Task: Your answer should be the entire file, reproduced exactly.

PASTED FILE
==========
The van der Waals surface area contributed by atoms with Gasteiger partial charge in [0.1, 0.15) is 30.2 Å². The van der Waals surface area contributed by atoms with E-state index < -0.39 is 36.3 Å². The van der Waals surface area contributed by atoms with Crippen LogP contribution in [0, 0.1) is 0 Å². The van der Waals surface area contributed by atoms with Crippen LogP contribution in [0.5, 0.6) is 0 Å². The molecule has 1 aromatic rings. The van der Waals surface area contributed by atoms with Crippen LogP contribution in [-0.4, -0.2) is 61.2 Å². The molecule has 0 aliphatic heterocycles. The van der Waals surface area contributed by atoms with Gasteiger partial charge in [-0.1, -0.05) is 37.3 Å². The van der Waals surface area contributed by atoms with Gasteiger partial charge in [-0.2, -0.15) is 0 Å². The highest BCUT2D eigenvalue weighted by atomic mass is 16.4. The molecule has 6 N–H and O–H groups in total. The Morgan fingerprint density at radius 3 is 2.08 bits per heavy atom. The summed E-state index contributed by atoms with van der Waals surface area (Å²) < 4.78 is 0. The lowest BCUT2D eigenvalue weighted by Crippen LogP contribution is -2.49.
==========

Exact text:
The van der Waals surface area contributed by atoms with Gasteiger partial charge in [0.1, 0.15) is 30.2 Å². The van der Waals surface area contributed by atoms with E-state index < -0.39 is 36.3 Å². The van der Waals surface area contributed by atoms with Crippen LogP contribution in [0, 0.1) is 0 Å². The van der Waals surface area contributed by atoms with Crippen LogP contribution in [0.5, 0.6) is 0 Å². The molecule has 1 aromatic rings. The van der Waals surface area contributed by atoms with Crippen LogP contribution in [-0.4, -0.2) is 61.2 Å². The molecule has 0 aliphatic heterocycles. The van der Waals surface area contributed by atoms with Gasteiger partial charge in [-0.1, -0.05) is 37.3 Å². The van der Waals surface area contributed by atoms with Gasteiger partial charge in [-0.2, -0.15) is 0 Å². The highest BCUT2D eigenvalue weighted by atomic mass is 16.4. The molecule has 6 N–H and O–H groups in total. The Morgan fingerprint density at radius 3 is 2.08 bits per heavy atom. The summed E-state index contributed by atoms with van der Waals surface area (Å²) < 4.78 is 0. The lowest BCUT2D eigenvalue weighted by Crippen LogP contribution is -2.49.